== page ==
‘Overworked’ staff and dirty equipment - seaside care home slammed by CQC for third time
- Credit: Archant
A seaside care home has been rated as 'inadequate' for a third time by the independent body that sets and monitors standards.
Clarence Lodge, in Clarence Road, Gorleston, home to 14 people, has again been placed in the worst possible category by the Care Quality Commission (CQC).
A new inspection was carried out in April and a report published on Saturday (June 8) found little to applaud since a previous report made public in December.Inspectors said they still had concerns about management of medicines and contradictory care plans following their unannounced visit, and the home remains in special measures.
There were also concerns about fluid intake, the monitoring of blood sugars, and cleanliness.
A common theme since 2016 was a lack of activity for residents and concerns flagged in an earlier report relating to access to the boiler room and detergents had not been addressed.
In one case a person's dietary requirements to do with eggs was logged as both an "allergy" and a "dislike" - a confusion which could trigger a reaction.
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The service was ranked as "inadequate" in two categories and "requires improvement" in three, leading to another overall rating of "inadequate".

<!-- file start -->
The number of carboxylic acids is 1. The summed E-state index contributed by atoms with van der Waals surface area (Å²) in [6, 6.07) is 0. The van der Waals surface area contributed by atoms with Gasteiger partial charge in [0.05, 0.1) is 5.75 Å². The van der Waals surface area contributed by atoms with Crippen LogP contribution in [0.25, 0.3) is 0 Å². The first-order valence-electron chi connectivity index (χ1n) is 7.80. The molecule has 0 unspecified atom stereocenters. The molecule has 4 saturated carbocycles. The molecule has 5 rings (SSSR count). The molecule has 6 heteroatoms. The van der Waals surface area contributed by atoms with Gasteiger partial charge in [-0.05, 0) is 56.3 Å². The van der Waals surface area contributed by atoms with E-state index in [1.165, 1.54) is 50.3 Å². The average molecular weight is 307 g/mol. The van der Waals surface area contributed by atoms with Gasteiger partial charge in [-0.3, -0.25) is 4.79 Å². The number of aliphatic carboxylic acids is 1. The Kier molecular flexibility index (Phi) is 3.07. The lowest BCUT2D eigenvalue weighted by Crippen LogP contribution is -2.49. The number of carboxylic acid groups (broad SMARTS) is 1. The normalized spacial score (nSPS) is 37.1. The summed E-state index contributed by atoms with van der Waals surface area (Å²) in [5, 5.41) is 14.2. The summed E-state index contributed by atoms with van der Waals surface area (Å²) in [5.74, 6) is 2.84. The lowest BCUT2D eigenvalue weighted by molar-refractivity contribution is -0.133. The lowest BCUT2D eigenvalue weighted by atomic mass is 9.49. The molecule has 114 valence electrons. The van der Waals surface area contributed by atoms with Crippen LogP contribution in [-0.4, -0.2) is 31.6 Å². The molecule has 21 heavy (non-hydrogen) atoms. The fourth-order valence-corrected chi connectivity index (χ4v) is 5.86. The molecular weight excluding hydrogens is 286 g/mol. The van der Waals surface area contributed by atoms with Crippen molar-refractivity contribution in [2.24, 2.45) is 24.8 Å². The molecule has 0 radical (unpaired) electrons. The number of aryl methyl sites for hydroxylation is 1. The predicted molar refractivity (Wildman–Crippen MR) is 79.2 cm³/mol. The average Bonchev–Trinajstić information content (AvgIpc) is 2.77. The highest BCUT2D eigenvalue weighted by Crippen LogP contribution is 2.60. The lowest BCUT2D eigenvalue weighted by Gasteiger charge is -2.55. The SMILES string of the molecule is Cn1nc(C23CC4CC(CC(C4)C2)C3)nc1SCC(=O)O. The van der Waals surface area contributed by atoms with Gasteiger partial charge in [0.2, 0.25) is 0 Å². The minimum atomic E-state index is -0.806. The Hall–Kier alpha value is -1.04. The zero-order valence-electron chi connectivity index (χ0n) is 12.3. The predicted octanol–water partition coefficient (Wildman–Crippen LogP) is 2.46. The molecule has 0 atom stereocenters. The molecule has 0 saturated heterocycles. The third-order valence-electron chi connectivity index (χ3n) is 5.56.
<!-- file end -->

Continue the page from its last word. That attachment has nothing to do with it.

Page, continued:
Unless it makes significant improvements it could face enforcement action.
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The maximum time for being in special measures is usually 12 months.
Residents told inspectors there were not always enough staff on duty.
One person said: "I think they (the staff) are overworked. Sometimes I have to wait for the toilet and I don't want wet pants. I like to be clean but sometimes you can't wait."
A stand aid hoist was described as "visibly unclean" and a wheelchair seat had an "ingrained spillage" on it.
A toilet was dirty and smelly.
Residents, however, were positive about how "caring" the staff were.
One person said: "The staff know me well and I know them, we have a laugh."
The report said: "We observed staff singing with people and providing comfort when they appeared upset or distressed.
"We did also observe staff were quite tactile at times.
"For example we saw one staff member kiss a person on the head. While the person did not appear at all upset by this and was seen to smile, some people may not be comfortable with this or may find it patronising."
A spokesman for the home said she was working with an appointed care consultant and the CQC to improve the rating.